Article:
Bessemer Elementary Rises to Success After Testing Trials
When Colorado released the results of its first state assessments in 1996, Bessemer Elementary School was ranked dead last in the state.
Only 2 percent of its 4th graders had mastered basic writing skills, and only 12 percent showed basic reading skills. "In retrospect, that was the best thing that could've happened," said "literacy leader" Rita Marquez, who admitted in a recent interview that she was embarrassed to wear her Bessemer Elementary T-shirt in public for months afterward.
After an intensive rethinking of curriculum and a rise in assessment scores, this 1930s-era brick-and-stucco school has become something of a shrine to success in the Title I program. Title I, an $8 billion federal initiative focused on helping disadvantaged students learn, has been criticized in recent years as having failed to fulfill its mission.
Backed by the school board in Pueblo District 60—the district within the city's borders—Bessemer's teachers agreed to replace their schoolwide curriculum with an intensive academic and remedial courseload. The class day was reorganized, cutting out extracurricular activities and wasted time between classes. A veteran principal, Gary L. Trujillo, was reassigned to the school in 1997, and Ms. Marquez became a literacy leader in the last school year. That job title means she helps train and work with teachers on implementing new programs to teach reading.
Bessemer's 277 students have shown impressive—some say astounding—gains in state and local assessments. In the 1998-99 school year, 74 percent passed the reading exam, and 47 percent passed the writing portion.
Now, Bessemer's staff is overwhelmed by praise, and its members are proud to wear denim shirts embroidered with the school logo. Some say other successful Title I schools across the country should also be given attention for their efforts.
"The unique thing about Bessemer is, it's being held up" as an example, said Amy Wilkins, a senior associate with the Education Trust, a Washington-based advocacy group for disadvantaged children that has worked with Bessemer Elementary. "Educators tend to bury their successes."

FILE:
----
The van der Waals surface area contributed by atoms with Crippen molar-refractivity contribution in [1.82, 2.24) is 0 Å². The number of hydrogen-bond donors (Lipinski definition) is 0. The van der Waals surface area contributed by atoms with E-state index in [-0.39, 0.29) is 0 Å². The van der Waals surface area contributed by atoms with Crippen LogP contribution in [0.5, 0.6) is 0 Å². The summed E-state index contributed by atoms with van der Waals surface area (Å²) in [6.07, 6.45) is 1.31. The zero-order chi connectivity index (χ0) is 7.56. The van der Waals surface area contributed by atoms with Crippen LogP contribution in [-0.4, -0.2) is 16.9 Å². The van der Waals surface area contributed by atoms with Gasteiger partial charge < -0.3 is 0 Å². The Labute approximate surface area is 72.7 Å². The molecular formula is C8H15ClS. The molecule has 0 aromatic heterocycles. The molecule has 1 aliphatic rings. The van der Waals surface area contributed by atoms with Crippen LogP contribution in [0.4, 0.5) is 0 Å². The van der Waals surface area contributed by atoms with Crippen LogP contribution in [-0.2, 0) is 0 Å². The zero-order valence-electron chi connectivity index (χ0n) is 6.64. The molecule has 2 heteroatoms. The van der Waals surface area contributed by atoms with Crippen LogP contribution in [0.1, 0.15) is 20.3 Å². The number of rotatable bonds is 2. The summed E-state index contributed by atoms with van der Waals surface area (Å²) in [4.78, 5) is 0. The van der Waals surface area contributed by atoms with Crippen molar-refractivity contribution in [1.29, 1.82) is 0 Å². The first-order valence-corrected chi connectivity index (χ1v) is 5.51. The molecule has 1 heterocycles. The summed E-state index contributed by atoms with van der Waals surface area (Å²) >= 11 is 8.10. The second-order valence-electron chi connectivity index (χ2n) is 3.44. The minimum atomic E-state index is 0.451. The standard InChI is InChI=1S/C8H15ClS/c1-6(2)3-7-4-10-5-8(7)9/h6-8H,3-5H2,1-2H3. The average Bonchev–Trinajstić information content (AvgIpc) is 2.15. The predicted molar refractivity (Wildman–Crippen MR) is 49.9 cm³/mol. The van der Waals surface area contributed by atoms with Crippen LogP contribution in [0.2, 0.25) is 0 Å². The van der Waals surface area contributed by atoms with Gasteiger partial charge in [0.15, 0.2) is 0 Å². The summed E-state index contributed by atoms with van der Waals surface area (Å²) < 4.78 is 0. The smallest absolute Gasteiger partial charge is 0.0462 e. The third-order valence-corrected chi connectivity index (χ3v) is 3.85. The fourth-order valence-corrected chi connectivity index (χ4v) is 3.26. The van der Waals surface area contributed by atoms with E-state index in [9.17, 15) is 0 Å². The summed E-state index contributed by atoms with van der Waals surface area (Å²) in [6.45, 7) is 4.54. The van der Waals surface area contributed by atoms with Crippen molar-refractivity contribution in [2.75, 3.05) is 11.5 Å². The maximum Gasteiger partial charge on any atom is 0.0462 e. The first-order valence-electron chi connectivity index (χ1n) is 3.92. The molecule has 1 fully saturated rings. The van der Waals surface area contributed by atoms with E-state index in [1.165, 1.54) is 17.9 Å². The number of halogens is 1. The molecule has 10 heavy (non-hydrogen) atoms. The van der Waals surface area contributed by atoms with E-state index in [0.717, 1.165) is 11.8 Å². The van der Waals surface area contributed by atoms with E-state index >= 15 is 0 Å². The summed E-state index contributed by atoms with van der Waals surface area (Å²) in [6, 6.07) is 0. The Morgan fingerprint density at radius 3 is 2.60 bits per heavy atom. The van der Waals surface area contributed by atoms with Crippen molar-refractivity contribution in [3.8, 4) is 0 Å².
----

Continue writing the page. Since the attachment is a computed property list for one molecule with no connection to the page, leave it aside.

In the Spotlight
Bessemer has been honored by the state legislature, and officials from neighboring districts and even foreign countries have asked to visit it in hopes of replicating the school's successes back home. It's also attracted about $25,000 in grants from private corporations and foundations.
"It's really powerful what they were able to do," said Pueblo District 60's interim superintendent, Joyce Ford Bales. "They've gotten a lot of attention because they were at the bottom, and people were interested in their dramatic gains."
Balancing the demands of popularity with staying focused on the school's mission has turned the staff into public relations experts. They estimate that they receive five calls a week requesting visits; students here have learned to expect outsiders stopping by their classes.
Ms. Wilkins says there are hundreds of other success stories in the Title I program. But often, she points out, the media focus on the schools that do the most to promote themselves.
Across town, in a similar, well-built 1930s building, Carlile Elementary School also has shown remarkable gains in its test scores. Unlike Bessemer, it has received just one, $1,000 grant to help implement its reading and writing programs.
Now, though, it's beginning to gain attention as well.
"It seems like more and more people's interests are becoming piqued," said Carol Avalos, the principal at Carlile. "But we don't want troops of people coming in."
Meanwhile, the Education Trust has released a handbook surveying more than 300 high- performing, high-poverty schools on their strategies for teaching Title I students. The survey results are available on the Trust's World Wide Web site at www.edtrust.org.
"It's up to all of us to find success stories and share them," Ms. Wilkins said.
Vol. 19, Issue 14, Page 26